To it, the Anglo-German Agreement of March 11, 1913 superseded all previous texts in connection with the area now in dispute. The highpoint of the agreement was that the frontier runs along the Thalweg of the Akwa Yafe River (Article 18), and that “should the lower course of the Akwa Yafe so change its mouth as to transfer it to the Rio del Rey, it is agreed that the Area now known as the Bakassi Peninsula shall remain German territory” (Article 20).
Cameroun also invoked the letter and spirit of the Versailes Treaty which placed the mandate, trusteeship and administrative authority over the area on both France and the United Kingdom.
Other claims made at the ICJ was that a plebiscite conducted under the auspices of the United Nations on February 11 and 12, 1961, confirmed the that the peninsula belonged to it as the nationals of former Southern Cameroun chose to be incorporated into Cameroun. It also claimed that both countries were bound by prior agreements relating to their frontier. Cameroun posited that the respect for the principle inherited from the colonial masters was unassailable. It backed this argument with point 2 of AGH (Res 16 (1) of the Organisation of African Unity, adopted in Cairo on July 21, 1964, which “solemnly declares that all member states pledge themselves to respect the frontiers existing on their achievement of national independence.”
While saying that was frequently disputing the boundary delineation agreements, which often resulted in border clashes, Cameroun also said it reported to the Conflict Management and Resolution Committee of the OAU, and also requested an urgent meeting of the UN Security Council, which confirmed its claim to Bakassi.
Nigeria responded to all these claims first by accepting that all Cameroun’s claims were valid. But it rejected its claim to the peninsula, the claim for reparations and sanctions. Its counter memorandum anchored her claims to Bakassi on four grounds: That the Nigerian title to Bakassi was based on the title vested in the kings and chiefs of Old Calabar, which has nothing to do with the Anglo-German Treaty of 1913. That the title held by the traditional rulers of Old Calabar was the bond that vested Bakassi to Nigeria at the time of independence in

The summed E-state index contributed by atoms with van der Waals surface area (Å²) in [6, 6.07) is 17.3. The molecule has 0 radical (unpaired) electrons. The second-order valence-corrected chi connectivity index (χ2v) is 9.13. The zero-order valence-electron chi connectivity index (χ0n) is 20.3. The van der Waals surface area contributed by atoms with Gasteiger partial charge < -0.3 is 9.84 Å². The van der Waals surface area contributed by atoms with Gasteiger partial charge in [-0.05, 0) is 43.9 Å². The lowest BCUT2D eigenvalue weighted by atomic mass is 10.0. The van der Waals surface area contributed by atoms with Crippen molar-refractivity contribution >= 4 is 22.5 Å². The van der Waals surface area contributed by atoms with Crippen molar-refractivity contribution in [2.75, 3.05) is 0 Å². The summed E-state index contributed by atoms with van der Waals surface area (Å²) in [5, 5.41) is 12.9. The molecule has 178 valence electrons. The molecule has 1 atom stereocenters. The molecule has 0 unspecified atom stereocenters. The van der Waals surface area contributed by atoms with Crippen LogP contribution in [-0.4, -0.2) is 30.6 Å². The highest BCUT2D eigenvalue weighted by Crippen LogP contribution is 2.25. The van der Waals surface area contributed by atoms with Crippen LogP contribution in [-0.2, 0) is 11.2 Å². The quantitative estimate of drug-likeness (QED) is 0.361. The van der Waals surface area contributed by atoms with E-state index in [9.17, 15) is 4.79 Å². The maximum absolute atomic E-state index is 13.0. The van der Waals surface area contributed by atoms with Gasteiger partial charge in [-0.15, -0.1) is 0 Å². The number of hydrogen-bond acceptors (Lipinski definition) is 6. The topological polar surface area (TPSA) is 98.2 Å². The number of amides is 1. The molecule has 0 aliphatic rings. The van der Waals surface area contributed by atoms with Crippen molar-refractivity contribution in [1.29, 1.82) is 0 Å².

1960. That Cameroun acquiesces to Nigeria’s sovereignty over Bakassi and the recognition of the Nigerian sovereignty by Cameroun.
Anchoring its arguments on these points, Nigeria further asserted that they were enough to prove its claim of ownership of the peninsula. It compiled evidence to show that it has been providing public administration, educational facilities, health, local government administration and other infrastructure to the people of the area all these years.
It therefore dismissed the flaying of its military presence in the area saying its soldiers were there to maintain peace, security and public order, saying “the manifestation of sovereign authority may take the form of exercise of military jurisdiction, as part of a generalised system for maintaining public order.”
Historically, Nigeria said it had always had a military presence on the peninsula. It recalled the existence of Isaac Boro military camp near West Atabong during the Nigerian Civil War and presence of Nigerian Naval base at Jamestown. But the ICJ in its October 10, 2002 verdict ceded Bakassi to Cameroun and directed each party to withdraw all administration and military or police forces present on territories falling under the sovereignty of the other party.
“As regards the maritime boundary, the court, having established that it has jurisdiction to address this aspect of the case – which Nigeria had disputed, fixes the course of the boundary between the two states’ maritime areas.”
Of the 15 judges, three appended their declarations to the judgment of the court, three appended separate opinions while another three appended a separate opinion to the judgment of the court. Only two of the Judges, Prince Bola Ajibola and Judge Koroma appended a dissenting opinion to the judgment.